Jaguar Tweaks XJ; More to Come

March 7, 2007

The look is undoubtedly familiar, but a closer inspection reveals the “new Jaguar XJ” on display at this year’s Geneva Motor Show really is a different cat. Despite significant technical innovations and a radically restyled exterior, the British maker played it a bit too safe when it completely redesigned its flagship sedan several years ago, and the market reaction was a decided yawn. Now, with the ’08, mid-cycle update, Jaguar hopes to regain some momentum – while signaling that it’s ready to make some big move.

As earlier reported, the 2008 sedan has made several notable changes, starting with the new, trapezoidal air intakes on the lower front end. The overall look of the car’s face is far more striking, counterbalanced by a small rear spoiler and side vents. Meanwhile, the interior is revised, as well, with such niceties as cooled seats (they were already heated), digital radio, and Bluetooth for hands-free cellphone operation.


The “base” car’s normally-aspirated, 300-hp 4.2-liter V-8 goes unchanged, as does the supercharged eight-banger in the supercharged XJR, which continues producing 400 hp.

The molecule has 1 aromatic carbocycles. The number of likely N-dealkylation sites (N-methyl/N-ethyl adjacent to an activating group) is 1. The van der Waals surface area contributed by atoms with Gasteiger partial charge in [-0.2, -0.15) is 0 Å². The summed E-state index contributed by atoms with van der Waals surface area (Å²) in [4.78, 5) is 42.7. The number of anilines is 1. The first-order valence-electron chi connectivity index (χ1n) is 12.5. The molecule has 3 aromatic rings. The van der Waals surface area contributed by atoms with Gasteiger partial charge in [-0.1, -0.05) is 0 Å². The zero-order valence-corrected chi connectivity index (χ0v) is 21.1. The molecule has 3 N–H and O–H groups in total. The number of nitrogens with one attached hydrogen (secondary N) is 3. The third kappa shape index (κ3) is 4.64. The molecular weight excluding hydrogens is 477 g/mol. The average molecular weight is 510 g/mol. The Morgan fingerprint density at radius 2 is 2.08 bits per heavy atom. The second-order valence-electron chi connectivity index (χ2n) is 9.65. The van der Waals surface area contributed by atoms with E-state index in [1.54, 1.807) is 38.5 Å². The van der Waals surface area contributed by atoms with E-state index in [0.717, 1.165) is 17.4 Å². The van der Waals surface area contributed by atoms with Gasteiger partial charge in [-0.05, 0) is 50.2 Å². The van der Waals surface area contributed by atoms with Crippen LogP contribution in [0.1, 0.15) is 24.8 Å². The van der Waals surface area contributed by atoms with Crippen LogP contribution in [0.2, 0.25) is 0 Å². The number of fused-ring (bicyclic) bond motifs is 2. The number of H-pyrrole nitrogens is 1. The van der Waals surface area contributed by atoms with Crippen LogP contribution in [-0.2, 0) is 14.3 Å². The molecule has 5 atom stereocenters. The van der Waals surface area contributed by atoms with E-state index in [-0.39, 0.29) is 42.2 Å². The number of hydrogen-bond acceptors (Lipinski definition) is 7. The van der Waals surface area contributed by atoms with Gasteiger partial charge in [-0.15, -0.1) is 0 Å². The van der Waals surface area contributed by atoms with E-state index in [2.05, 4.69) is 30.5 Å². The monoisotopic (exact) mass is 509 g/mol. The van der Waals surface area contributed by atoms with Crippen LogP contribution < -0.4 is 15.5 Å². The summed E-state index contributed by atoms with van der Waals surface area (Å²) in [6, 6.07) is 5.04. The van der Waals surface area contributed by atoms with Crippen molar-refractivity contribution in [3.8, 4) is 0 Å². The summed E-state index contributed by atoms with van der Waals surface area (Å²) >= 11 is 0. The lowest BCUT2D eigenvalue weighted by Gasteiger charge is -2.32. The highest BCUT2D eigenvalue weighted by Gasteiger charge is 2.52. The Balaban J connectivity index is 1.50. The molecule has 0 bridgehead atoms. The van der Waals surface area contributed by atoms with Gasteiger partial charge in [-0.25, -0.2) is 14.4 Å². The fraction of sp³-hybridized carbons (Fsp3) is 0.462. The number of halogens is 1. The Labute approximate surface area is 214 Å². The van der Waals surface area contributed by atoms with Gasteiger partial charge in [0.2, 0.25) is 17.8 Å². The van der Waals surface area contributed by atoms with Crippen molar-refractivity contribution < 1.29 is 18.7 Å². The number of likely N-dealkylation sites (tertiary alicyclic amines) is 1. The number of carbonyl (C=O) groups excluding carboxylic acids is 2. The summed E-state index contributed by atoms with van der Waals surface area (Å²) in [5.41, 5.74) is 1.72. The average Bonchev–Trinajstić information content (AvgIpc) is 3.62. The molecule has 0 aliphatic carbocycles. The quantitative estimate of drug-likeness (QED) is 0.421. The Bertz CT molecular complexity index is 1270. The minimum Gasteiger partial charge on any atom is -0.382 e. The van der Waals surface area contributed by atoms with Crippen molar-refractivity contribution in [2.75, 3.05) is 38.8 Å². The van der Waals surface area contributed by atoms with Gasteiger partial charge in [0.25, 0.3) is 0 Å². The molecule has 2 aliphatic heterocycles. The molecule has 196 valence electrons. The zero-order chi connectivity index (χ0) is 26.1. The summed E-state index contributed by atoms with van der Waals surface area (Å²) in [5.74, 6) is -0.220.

A senior design source tells that the new update is effectively a placeholder until Jag can do a complete reskinning of the XJ for 2010. There should be no mistaking new for old at that point, with Jaguar adopting a much more aggressive and expressive design “DNA.” A hint of what’s coming can be seen in the concept C-XF, which debuted in Detroit , this January, and is now making its European premier. It’s “about 70 to 80 percent of what you’ll see in production,” we’re told, with many of the upcoming changes needed to improve ergonomics – and to meet U.S. safety standards. But with the replacement for the current S-Type, Jaguar will not make the same mistake it did with the near-look-alike XJ.


While the upcoming XF is largely locked down, Jaguar designers are reportedly still working hard to develop an acceptable replacement for the much-aligned X-Type, the brand’s smallest model. Numerous skeptics have urged Jaguar to get out of the entry-luxury segment, but eyeing competitors like the BMW 3-Series and Mercedes-Benz C-Class, the Brits are hoping to give it one more try before walking away from their own X.

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